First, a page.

Trisha’s Note: My husband, Phillip, will be posting a 2-part blog post about how he started filling in his family tree as a genealogy research newbie. This is Part 1. Enjoy!
If you’re a regular reader of this blog, you know Trisha has been researching her family for a good number of years now. (Shameless plug: If you’re not a regular reader, go back and read some older posts and learn more about what Trisha is doing in her research.) Anyway, over the years, I’ve never had a desire to do my own family research, but I’ve always supported hers. Usually, it was helping set up her technology needs, such as this blog and the podcast. Since Trisha “doesn’t do cemeteries,” I walked through a cemetery on a hot June day in Alsip, IL looking for some of her relatives’ headstones.
So while I’ve been an active participant in Trisha’s research, I didn’t want to be involved in my own. And it’s not that I didn’t care, I just didn’t have an interest in it. I was more than okay with the people I already knew in the family. Well, that has changed recently, and I’m now getting my feet wet into the world of genealogy and family research.
You’re probably asking yourself what changed his mind. Well, I’ll tell you I used to be adamant about not doing this. But I’ve done a total 180 and can pinpoint several things that gave me the inspiration to begin my own family research.
I attended my first genealogy conference in October 2018 (AAHGS 39th Conference) in Philadelphia. Trisha was attending the conference, and I volunteered to record videos. While there, I heard so many stories from people that got me thinking about my own family history.
I attended RootsTech in February. My intention for going was twofold. To learn about how to get better at creating blogs, videos, tech, etc. and recording videos for AAHGS. This is probably about the time my interest started to grow the most. The sharing of knowledge and support provided by the class instructors, staff, attendees, etc. were incredible. I met so many great people who gave kind and encouraging words.
On the flight back home, I leaned over to Trisha and said, “I think I’m going to start researching my family!” She was shocked to hear me say that, but she was also excited for me to begin learning all about my family.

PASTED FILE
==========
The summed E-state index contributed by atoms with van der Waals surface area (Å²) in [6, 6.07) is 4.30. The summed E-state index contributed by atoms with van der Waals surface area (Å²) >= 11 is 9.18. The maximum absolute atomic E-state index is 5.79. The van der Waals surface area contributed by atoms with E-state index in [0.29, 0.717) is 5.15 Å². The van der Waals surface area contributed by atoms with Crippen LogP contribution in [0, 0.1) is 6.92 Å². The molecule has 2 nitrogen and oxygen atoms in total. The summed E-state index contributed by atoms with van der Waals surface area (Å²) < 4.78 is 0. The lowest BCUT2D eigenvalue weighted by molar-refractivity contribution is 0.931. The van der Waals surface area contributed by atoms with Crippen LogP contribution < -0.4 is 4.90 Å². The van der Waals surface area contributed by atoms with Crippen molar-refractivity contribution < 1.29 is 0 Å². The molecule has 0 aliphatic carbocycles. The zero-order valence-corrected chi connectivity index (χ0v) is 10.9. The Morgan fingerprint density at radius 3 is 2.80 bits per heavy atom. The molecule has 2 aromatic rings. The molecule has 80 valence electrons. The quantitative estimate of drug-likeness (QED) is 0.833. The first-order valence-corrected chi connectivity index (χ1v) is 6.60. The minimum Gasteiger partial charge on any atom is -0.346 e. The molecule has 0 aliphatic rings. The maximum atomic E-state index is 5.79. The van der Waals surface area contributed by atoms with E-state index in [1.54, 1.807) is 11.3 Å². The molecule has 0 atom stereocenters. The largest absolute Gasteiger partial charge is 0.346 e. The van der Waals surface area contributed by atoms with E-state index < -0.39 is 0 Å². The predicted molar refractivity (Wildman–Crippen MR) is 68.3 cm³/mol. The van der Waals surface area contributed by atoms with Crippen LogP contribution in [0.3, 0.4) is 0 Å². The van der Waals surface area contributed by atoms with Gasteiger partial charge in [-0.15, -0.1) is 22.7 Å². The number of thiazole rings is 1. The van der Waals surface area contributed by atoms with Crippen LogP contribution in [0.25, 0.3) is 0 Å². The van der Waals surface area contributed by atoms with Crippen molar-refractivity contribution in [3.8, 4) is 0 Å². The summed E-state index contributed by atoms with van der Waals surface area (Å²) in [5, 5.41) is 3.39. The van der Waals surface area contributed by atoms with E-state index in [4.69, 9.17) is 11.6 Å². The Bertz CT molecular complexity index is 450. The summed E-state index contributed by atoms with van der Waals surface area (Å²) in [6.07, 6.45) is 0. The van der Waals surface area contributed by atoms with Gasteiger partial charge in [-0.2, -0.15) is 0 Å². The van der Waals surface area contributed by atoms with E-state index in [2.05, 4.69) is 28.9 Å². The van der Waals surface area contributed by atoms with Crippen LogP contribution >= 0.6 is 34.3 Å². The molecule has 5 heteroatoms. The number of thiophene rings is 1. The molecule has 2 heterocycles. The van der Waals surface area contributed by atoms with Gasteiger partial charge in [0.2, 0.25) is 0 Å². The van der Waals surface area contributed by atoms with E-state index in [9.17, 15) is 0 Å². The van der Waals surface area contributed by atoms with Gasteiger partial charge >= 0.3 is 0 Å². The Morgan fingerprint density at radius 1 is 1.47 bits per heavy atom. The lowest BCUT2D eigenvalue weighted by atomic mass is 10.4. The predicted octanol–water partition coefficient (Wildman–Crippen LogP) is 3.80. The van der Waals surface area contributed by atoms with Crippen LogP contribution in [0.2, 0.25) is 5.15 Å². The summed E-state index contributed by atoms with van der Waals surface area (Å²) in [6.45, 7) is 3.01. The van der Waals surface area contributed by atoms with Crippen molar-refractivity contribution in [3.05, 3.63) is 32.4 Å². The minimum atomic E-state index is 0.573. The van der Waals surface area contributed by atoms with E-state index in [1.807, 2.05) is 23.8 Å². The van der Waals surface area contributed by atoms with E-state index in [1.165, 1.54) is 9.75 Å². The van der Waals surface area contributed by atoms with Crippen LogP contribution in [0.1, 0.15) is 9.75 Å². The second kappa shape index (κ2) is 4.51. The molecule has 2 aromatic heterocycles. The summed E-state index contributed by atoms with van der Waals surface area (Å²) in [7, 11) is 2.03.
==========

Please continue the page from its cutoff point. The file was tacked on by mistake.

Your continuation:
In February, my father was told he had a half brother that was adopted. My dad is quite a bit older than him and was already out of his mother’s house, so he never knew about the younger brother. We were able to meet him and his family in March over dinner and look forward to seeing him again over the 4th of July weekend.
Meeting this new family member got me wondering about what other family members and ancestors I don’t know. Who are they? Where are they from? What did they do? How many kids did they have? So many things were going through my mind.
Probably the biggest inspiration for me to begin my own journey was Trisha. (Brownie points, LOL.) Back when I wasn’t really interested in this, she never tried to push it on me or bother me about it. And while I know it’s not always easy and can be big-time frustrating, I saw the joy she had when she found useful information. The way she celebrated every accomplishment, I wanted to feel that same joy.
At this point, it was about time for me to start the actual research. Start looking for names, dates, documents, etc. to put names to empty spaces. My brother had gotten off to a casual start in our family research, so I had a good place to start filling in the blanks.
In Part II of my story, I’ll share the process I went through in my research, what I found, and what I’m going to do next.
Learn more about Genealogy Jen of Repurposed Genealogy.
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Phillip’s Note: Thanks to Trisha for allowing me to be a guest on her blog and thank you for reading. I told Trisha my blog was going to be the best one she’s ever had, so after reading, feel free to share it with others and help me impress Trisha.